Princeton University announced Monday it would not remove former president Woodrow Wilson’s name from the New Jersey campus despite a student-led movement to scrub references to the 28th president because of racist, segregationist views. The university was forced to reconsider Wilson’s presence on campus, including the school’s well-known Woodrow Wilson School of Public and International Affairs, after students last year began questioning whether it was appropriate to exalt an avowed segregationist.
Here’s more on how the issue came to a head from the New York Times:
Wilson has been a much-loved figure at Princeton, but in September, the Black Justice League, a student activist group, distributed posters around campus that revealed his views on race, including his comment to an African-American leader that segregation “is not a humiliation but a benefit, and ought to be so regarded by you gentlemen.” As president of the United States, Wilson reinstituted segregation in the federal work force, admired the Ku Klux Klan and believed that black Americans were not worthy of full citizenship… Following a racially charged 32-hour sit-in in November, Christopher L. Eisgruber, the university president, signed an agreement to consider removing Wilson’s name from Princeton’s public policy school and a residential college because of Wilson’s views on race… In the months after the sit-in, the board appointed the Wilson Legacy Review Committee to consider how the university should recognize Wilson, who before two terms in the White House was New Jersey’s governor and Princeton’s president. The committee invited scholars and community members to comment online and in small groups.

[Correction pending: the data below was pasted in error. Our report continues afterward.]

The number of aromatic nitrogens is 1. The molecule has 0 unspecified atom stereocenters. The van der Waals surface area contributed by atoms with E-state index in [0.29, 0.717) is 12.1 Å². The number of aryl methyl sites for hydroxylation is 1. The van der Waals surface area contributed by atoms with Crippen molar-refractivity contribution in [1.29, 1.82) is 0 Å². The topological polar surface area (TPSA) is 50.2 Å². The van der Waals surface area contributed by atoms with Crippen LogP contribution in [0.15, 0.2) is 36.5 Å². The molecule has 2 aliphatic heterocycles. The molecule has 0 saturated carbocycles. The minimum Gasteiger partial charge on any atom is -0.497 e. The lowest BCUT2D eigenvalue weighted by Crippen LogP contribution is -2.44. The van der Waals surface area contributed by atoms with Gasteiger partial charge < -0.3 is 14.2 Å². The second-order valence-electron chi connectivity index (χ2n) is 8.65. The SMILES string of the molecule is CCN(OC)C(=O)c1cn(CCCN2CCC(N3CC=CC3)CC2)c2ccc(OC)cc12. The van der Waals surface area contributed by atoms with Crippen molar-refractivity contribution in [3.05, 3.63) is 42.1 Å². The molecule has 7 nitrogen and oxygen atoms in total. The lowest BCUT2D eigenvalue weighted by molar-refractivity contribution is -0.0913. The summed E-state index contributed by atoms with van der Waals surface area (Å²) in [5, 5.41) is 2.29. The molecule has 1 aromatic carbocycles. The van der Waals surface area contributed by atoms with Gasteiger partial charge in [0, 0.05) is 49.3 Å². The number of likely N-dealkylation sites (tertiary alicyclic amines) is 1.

Wilson served as the president of the university from 1902 until 1910 before going on to win the presidency several years later. The legacy committee agreed that there was legitimate concern about Wilson and “the position he took as Princeton’s president to prevent the enrollment of black students and the policies he instituted as U.S. president that resulted in the re-segregation of the federal civil service.” The committee, however, said it made its recommendations based on a contextual understanding of the former president. “Princeton must openly and candidly recognize that Wilson, like other historical figures, leaves behind a complex legacy of both positive and negative repercussions, and that the use of his name implies no endorsement of views and actions that conflict with the values and aspirations of our times,” the university said in a press release Monday. “We have said that in this report, and the University must say it in the settings that bear his name.”
“We are not surprised by this decision; after all, Princeton, as an institution, has scarcely been ahead of its time or on the right side of history,” the Black Justice League said in a statement on the decision. “[W]hile we are not surprised, we are, disappointed nevertheless.”